The Other Heading

Jacques Derrida, the infamous father of Deconstruction, author of many controversial, highly influential works, offers yet another difficult text for our edification—a text that will appeal only to those who love slow reading and the pleasures of complex thought.

THE OTHER HEADING is not a simplistic answer to the question of where Europe is heading after the collapse of the Soviet Union and the break up of the Eastern European states. Instead, Derrida employs his usual method of loving meditation on the connotations of words to tease out multiple possibilities of directions for post-Cold War Europe.

Derrida exhaustively explores a navigation metaphor. A ship has “a heading”; it “heads off” to some destination. Derrida uses this metaphor to describe Europe’s cultural identity. Europe has been on a voyage, “heading” towards a certain ideal of itself as a culture.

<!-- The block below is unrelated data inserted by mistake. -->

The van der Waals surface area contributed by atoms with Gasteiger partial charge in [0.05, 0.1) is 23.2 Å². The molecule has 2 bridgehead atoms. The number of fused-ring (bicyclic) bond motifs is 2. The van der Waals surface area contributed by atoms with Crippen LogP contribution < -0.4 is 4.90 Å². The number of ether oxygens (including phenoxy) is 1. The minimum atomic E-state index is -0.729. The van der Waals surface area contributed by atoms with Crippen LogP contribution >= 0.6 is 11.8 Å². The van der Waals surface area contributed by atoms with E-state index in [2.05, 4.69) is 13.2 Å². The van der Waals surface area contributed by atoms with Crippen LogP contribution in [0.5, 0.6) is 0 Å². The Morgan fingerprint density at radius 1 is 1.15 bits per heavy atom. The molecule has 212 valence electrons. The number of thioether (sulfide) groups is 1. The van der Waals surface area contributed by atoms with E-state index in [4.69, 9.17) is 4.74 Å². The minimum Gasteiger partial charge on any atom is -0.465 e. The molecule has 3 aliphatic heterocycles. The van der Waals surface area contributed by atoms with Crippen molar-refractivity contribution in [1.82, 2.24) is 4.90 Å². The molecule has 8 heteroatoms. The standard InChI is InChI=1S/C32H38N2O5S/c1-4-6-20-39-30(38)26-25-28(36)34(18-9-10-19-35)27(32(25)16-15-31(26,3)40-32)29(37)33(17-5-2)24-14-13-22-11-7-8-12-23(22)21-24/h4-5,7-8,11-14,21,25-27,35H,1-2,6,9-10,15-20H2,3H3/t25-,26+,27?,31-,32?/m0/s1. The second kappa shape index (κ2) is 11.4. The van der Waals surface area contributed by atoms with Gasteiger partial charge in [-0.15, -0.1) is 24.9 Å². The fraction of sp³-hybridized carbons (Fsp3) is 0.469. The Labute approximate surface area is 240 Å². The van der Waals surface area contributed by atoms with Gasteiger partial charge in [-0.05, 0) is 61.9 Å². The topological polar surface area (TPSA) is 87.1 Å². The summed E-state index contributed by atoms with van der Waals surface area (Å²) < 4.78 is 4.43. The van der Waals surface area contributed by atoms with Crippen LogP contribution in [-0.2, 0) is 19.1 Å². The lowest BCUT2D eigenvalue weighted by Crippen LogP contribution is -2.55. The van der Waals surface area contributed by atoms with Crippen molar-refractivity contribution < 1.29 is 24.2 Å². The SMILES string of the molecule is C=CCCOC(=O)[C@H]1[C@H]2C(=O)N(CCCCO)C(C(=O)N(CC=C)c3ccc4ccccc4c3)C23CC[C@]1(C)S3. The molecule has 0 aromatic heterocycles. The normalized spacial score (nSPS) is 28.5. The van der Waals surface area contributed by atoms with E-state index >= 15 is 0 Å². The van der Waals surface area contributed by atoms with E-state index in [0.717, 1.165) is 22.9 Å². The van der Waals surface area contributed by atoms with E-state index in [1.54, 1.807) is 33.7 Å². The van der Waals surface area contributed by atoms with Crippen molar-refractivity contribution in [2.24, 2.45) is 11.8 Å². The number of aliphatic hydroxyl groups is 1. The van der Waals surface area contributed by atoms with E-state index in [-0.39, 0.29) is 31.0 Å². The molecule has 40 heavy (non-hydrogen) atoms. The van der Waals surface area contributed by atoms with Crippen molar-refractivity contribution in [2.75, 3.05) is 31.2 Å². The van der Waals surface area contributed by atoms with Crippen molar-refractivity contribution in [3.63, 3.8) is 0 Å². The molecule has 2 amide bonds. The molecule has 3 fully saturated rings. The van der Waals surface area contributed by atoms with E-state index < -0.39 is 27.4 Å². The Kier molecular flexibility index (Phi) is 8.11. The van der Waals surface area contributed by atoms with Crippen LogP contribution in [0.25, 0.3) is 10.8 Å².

But this voyage has been interrupted by storms blowing from the East. Derrida suggests that these events call for a new direction for Europe—“the other heading.” Probing further the connotations of his central metaphor, he asserts that a new course for Europe must include “the heading of the other.” That is, any new European community must respect all the different ethnic and national groups that are now asserting their own identities, claiming their right to have their “headings” acknowledged.

THE OTHER HEADING is a fascinating meditation by a major European thinker on how Europe can stay on the course of realizing its ideals of liberal democratic values and the rule of law, and also be open to the diverse “headings” of all those “Others” who want to be on the new European voyage.